Climate Policy Analysis

We provide analysis and expert information on existing and required emissions reductions measures and policies to assist SIDS and LDCs in strengthening their negotiating positions and ambition in the negotiations.

Coal Mine Garzweiler ©Bert Kaufmann, CC BY-SA 2.0
Coal Mine Garzweiler ©Bert Kaufmann, CC BY-SA 2.0

We assess the effectiveness of international strategies and national climate policies, including low carbon development plans, in meeting global climate goals and reducing greenhouse gas emissions whilst meeting sustainable development goals. We analyse the effectiveness of mitigation pledges made in the UNFCCC process, as well as national policies aimed at mitigation. Our findings are made publicly available, which is intended to increase transparency and to encourage countries to make pledges, if they have not yet done so, or to increase their level of national action.

Contact
Dr. (h.c.) Bill Hare

Members of the Climate Policy team Fabio Sferra and Marcia Rocha at COP20, Lima.
Members of the Climate Policy team Fabio Sferra and Marcia Rocha at COP20, Lima.

Our areas of expertise include:

  • Mitigation options and adequacy of action
  • Emission gap assessment
  • Co-benefits of mitigation
  • Equity options and analyses – download the Climate Analytics Equity Methodology briefing
  • INDCs

Publications

In Paris, all governments solemnly promised to come to COP26 with more ambitious 2030 commitments to close the massive 2030 emissions gap that was already evident in 2015. Three years later the IPCC Special Report on 1.5°C reinforced the scientific imperative, and earlier this year it called a climate “code red.” Now, at the midpoint of Glasgow, it is clear there is a massive credibility, action and commitment gap that casts a long and dark shadow of doubt over the net zero goals put forward by more than 140 countries, covering 90% of global emissions.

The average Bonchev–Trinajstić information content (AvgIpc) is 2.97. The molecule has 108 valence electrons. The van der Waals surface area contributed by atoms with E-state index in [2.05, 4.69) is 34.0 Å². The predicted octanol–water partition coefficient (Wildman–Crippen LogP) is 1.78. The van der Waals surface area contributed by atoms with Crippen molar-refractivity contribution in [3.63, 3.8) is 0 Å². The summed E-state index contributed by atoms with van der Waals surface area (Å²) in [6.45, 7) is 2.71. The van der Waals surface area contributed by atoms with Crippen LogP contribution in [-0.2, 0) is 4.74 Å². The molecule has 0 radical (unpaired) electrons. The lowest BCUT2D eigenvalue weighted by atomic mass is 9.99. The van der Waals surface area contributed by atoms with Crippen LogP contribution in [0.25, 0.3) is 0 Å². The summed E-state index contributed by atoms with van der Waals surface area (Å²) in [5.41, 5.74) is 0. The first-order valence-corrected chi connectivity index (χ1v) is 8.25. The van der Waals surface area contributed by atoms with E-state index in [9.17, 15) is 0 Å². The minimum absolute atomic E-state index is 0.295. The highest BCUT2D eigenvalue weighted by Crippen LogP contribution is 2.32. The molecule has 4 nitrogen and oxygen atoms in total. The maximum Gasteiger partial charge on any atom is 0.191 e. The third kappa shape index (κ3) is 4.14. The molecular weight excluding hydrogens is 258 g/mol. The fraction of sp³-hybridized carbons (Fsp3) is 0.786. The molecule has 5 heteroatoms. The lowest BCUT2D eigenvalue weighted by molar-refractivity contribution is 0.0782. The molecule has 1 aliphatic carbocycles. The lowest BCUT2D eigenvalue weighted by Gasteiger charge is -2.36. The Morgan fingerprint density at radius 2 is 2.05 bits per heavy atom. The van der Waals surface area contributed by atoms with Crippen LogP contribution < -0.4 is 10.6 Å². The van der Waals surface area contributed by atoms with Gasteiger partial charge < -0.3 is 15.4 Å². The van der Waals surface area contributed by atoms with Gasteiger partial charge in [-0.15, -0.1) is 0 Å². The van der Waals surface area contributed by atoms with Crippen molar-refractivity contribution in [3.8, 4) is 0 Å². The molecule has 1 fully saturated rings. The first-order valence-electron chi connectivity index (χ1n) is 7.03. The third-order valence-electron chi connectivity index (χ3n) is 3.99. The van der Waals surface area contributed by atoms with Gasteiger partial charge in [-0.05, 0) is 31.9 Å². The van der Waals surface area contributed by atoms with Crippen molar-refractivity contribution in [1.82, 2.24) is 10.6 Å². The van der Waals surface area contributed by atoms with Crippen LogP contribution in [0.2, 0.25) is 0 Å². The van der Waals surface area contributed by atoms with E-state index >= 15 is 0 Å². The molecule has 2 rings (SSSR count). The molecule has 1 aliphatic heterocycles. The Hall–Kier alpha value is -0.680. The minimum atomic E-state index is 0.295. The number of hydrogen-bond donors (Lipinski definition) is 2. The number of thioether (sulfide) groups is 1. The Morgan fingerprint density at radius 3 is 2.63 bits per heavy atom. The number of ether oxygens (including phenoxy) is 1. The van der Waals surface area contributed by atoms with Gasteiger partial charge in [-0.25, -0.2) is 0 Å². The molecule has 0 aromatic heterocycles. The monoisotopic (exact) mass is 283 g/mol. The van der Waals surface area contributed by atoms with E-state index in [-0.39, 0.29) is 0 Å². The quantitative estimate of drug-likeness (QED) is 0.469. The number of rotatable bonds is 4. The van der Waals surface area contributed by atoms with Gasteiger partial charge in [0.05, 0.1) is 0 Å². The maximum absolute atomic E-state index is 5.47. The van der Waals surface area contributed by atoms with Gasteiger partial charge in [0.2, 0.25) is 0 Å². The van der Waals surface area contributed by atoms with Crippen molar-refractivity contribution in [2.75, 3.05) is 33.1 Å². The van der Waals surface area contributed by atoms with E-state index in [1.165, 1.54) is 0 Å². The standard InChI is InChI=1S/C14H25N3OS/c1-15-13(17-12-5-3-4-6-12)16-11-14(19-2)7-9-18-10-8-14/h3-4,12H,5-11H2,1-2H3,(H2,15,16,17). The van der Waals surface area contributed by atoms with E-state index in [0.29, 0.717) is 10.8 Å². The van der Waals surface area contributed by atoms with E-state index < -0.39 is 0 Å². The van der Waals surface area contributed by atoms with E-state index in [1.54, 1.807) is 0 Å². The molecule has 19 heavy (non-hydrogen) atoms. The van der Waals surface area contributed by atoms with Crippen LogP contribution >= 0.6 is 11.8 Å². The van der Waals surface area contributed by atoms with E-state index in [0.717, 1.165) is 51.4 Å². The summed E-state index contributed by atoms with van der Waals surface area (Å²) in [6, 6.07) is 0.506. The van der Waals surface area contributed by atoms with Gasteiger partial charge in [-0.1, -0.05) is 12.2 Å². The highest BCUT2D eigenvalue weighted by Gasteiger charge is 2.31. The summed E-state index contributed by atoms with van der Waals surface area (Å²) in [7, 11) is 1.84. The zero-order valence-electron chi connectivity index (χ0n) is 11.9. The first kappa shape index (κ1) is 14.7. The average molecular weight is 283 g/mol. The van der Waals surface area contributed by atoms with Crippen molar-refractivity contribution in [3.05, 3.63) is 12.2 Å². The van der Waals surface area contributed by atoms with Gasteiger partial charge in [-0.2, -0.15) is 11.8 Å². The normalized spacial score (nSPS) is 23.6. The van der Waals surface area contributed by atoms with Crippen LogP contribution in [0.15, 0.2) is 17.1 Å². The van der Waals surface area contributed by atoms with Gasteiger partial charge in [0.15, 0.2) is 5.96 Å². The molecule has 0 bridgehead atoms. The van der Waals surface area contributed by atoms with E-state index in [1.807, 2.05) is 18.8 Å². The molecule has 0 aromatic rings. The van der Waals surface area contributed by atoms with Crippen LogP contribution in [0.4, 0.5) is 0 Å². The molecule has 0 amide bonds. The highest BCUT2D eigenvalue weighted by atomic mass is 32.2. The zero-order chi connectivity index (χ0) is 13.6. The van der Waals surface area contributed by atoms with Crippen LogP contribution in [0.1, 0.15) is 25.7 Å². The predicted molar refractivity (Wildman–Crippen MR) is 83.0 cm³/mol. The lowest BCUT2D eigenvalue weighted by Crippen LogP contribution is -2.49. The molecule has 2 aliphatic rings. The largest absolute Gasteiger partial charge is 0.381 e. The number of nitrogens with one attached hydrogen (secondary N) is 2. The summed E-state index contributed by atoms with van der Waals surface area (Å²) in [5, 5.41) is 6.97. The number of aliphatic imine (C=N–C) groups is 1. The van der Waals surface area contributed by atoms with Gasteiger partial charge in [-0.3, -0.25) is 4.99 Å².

In December 2020, the Federal Government projected Australia’s emissions would reach roughly 22% below 2005 levels by 2030 which falls short of its 26-28% Paris Agreement target. We anticipate the Federal Government will soon announce an increase in projected emissions reductions for 2030 under a business-as-usual scenario. This report reveals virtually none of the likely reductions are a result of the Federal Government’s own policy.  
In late 2020, Switzerland formally updated its national determined contribution to achieving the Paris Agreement's long-term temperature goal by targeting a higher level of domestic emissions reductions by 2030. This modest goal was defeated in a referendum on June 12, 2021. While the current Swiss government has reiterated its commitment to 50% overall reductions by 2030, implementation now relies on the Federal Council’s 2016 recommendation to achieve a 30% reduction in domestic emissions by 2030, with the remainder to be attained through emissions reductions achieved overseas. But is this 2030 goal enough to put Switzerland on track to achieve its goal of net zero GHG emissions by 2050 and preserve its glaciers?  
This weekend the members of the G7 will meet in the UK, in a year that marks an important deadline for countries to bring forward stronger climate targets. All of the G7 governments, covering roughly half of global GDP and over a fifth of greenhouse gas emissions, have enhanced their targets in the last year. But are these countries and other major economies pulling their weight?  

Projects